Wrestling more than a sport to Holyoke's seniors

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  • Holyoke’s Anthony Cruz grapples with Monument Mountain’s Luke Hartshorn in their 182-pound wrestling match Wednesday in Holyoke. Cruz won 10-1. The Knights prevailed 39-36 on senior night. STAFF PHOTO/KYLE GRABOWSKI

  • Holyoke’s Richie Rodriguez holds down Monument Mountain’s Sam St. Peter in their 220-pound wrestling match Wednesday in Holyoke. Rodriguez won via pin. The Knights prevailed 39-36 on senior night. STAFF PHOTO/KYLE GRABOWSKI

  • Holyoke’s Chris Perez battles from the bottom against Monument Mountain’s Westley Vansant in their 285-pound wrestling match Wednesday in Holyoke. Vansant won via pin. The Knights prevailed 39-36 on senior night. STAFF PHOTO/KYLE GRABOWSKI

  • Holyoke’s Russell Rivera works over Monument Mountain’s Andrew Albert in their 160-pound wrestling match Wednesday in Holyoke. Rivera won via pin. The Knights prevailed 39-36 on senior night. STAFF PHOTO/KYLE GRABOWSKI

  • Holyoke’s Jaime Rivera works on Monument Mountain’s Zeb Lasko in their 145-pound wrestling match Wednesday in Holyoke. Lasko won via pin. The Knights prevailed 39-36 on senior night. STAFF PHOTO/KYLE GRABOWSKI

  • Holyoke’s Manuel Fernandez Guzman takes down Monument Mountain’s Lukas Forouhar Graff in their 138-pound wrestling match Wednesday in Holyoke. Fernandez Guzman won via pin. The Knights prevailed 39-36 on senior night.  STAFF PHOTO/KYLE GRABOWSKI

Staff Writer
Published: 2/3/2022 4:48:21 PM
Modified: 2/3/2022 4:46:52 PM

HOLYOKE – Chris Perez sat with his back against the Dean Tech gym wall, his purple singlet off his shoulders and his head in his hands.

Gauze plugged both his nostrils and tears dripped from his eyes. His last high school wrestling match in Holyoke – his home – ended with his back on the mat, the referee slamming the canvas to signal a pin and his opponent’s arm in the air.

His career isn’t over with the impending Western Massachusetts Division 2 championships a week away, but an important part of it is. The Knights put the “Holyoke” in Holyoke wrestling, and crafted a culture that breeds success on and off the mat.

“We've been through a lot in our lives. Wrestling is like a life thing. Once we do wrestling, we put it in our lives. When we grow up, we know we can't give up,” fellow Holyoke senior Richie Rodriguez said. “We know when life throws stuff on us, they can't give up so if we're on the mat, we're not gonna give up. That's why we put our hearts all on the mat.”

Holyoke ultimately won the senior night dual against Monument Mountain, 39-36, on Wednesday, but Perez still needed a hand to stand back up and join the handshake line. Wrestling is unique as a sport in that it’s one of the most intimate, individual athletic pursuits, but grounded heavily in the team and the community it creates in the wrestling room.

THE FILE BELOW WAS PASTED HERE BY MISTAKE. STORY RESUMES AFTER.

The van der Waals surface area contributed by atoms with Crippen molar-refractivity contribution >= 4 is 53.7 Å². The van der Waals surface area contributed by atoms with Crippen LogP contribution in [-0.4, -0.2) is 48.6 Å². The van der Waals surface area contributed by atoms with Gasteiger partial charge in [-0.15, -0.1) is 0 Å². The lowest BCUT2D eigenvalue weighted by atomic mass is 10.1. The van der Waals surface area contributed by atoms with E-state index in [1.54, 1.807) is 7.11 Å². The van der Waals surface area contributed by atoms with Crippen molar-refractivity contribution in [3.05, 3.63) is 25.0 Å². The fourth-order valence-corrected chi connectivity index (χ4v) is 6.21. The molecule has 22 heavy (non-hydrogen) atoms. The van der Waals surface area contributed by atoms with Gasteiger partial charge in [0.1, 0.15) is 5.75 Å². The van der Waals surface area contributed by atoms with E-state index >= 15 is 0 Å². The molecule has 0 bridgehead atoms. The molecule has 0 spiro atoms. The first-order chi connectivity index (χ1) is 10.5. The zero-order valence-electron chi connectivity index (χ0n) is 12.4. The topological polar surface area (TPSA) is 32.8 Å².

“We get to put our hearts and souls on the mat every day when we have an actual season,”  Holyoke senior Anthony Cruz said. “Last year was a very big bump in the road for us.”

The COVID-19 pandemic affected wrestling more than any other sport. Because it requires athletes to be close to each other by its very nature, it was inherently unsafe. The MIAA decided not to allow it during its traditional winter season or the Fall II bridge season last year. It was moved to the spring and largely held outdoors.

“To have the sport back meant everything to me,” Rodriguez said. “This right here keeps kids in school, this right here gives kids another way to move up in life.”

Monument Mountain took a large lead early in the dual, but Holyoke battled back in the upper weights behind its seniors to secure a victory under minimal lighting focused solely on the mat. The Knights were down in some of the matches as well but found a way forward.

“Fighting back is something we embody here. It’s something all wrestlers should embody,” Holyoke coach Vin Silano said. “We’re really happy with the way our team has been able to do that throughout the year.”

Rodriguez helped seal the win with a pin at 220 pounds. He took Sam St. Peter down in both the first and the second periods before working his way to the finish.

“It means the world to me to come out with the seniors that I spent all four years with, grinded with, cried with and did everything with,” Rodriguez said. “This is amazing. I love it, this is the best senior night that could ever happen.”

However all of their careers end in the postseason, Holyoke’s seniors know their impact will be felt long after they’re gone.

“This team’s definitely a blessing. This isn’t the last of us. We’ve created a culture, and this culture is going to rise to the top,” Holyoke’s Russell Rivera said. “People are going to start recognizing us, who we are. We’re Holyoke. People look down on us, but we’re much more than people think.”

Kyle Grabowski can be reached at kgrabowski@gazettenet.com. Follow him on Twitter @kylegrbwsk.
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